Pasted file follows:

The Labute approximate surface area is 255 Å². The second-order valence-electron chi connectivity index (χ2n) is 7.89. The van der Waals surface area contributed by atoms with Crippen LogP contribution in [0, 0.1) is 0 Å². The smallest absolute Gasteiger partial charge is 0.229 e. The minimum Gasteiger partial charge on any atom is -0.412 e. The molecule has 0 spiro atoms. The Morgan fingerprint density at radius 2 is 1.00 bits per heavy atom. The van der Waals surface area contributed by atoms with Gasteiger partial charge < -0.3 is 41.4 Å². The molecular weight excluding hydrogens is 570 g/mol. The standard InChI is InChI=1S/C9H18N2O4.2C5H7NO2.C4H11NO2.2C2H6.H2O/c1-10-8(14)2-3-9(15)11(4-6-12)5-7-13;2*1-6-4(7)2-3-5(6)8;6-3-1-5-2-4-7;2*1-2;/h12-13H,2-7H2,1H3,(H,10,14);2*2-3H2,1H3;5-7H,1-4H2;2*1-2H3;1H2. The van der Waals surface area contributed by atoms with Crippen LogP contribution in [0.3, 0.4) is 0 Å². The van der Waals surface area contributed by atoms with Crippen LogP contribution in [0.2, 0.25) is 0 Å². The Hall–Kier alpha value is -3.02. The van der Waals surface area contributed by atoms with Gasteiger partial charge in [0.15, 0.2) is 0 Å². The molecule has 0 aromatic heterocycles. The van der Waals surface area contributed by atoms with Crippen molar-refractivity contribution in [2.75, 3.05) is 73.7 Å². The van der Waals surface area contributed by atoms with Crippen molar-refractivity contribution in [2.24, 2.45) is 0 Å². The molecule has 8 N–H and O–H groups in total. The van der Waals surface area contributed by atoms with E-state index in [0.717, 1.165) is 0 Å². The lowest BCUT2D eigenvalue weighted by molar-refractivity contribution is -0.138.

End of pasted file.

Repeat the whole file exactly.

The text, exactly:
The Labute approximate surface area is 255 Å². The second-order valence-electron chi connectivity index (χ2n) is 7.89. The van der Waals surface area contributed by atoms with Crippen LogP contribution in [0, 0.1) is 0 Å². The smallest absolute Gasteiger partial charge is 0.229 e. The minimum Gasteiger partial charge on any atom is -0.412 e. The molecule has 0 spiro atoms. The Morgan fingerprint density at radius 2 is 1.00 bits per heavy atom. The van der Waals surface area contributed by atoms with Gasteiger partial charge < -0.3 is 41.4 Å². The molecular weight excluding hydrogens is 570 g/mol. The standard InChI is InChI=1S/C9H18N2O4.2C5H7NO2.C4H11NO2.2C2H6.H2O/c1-10-8(14)2-3-9(15)11(4-6-12)5-7-13;2*1-6-4(7)2-3-5(6)8;6-3-1-5-2-4-7;2*1-2;/h12-13H,2-7H2,1H3,(H,10,14);2*2-3H2,1H3;5-7H,1-4H2;2*1-2H3;1H2. The van der Waals surface area contributed by atoms with Crippen LogP contribution in [0.3, 0.4) is 0 Å². The van der Waals surface area contributed by atoms with Crippen LogP contribution in [0.2, 0.25) is 0 Å². The Hall–Kier alpha value is -3.02. The van der Waals surface area contributed by atoms with Gasteiger partial charge in [0.15, 0.2) is 0 Å². The molecule has 0 aromatic heterocycles. The van der Waals surface area contributed by atoms with Crippen molar-refractivity contribution in [2.75, 3.05) is 73.7 Å². The van der Waals surface area contributed by atoms with Crippen molar-refractivity contribution in [2.24, 2.45) is 0 Å². The molecule has 8 N–H and O–H groups in total. The van der Waals surface area contributed by atoms with E-state index in [0.717, 1.165) is 0 Å². The lowest BCUT2D eigenvalue weighted by molar-refractivity contribution is -0.138.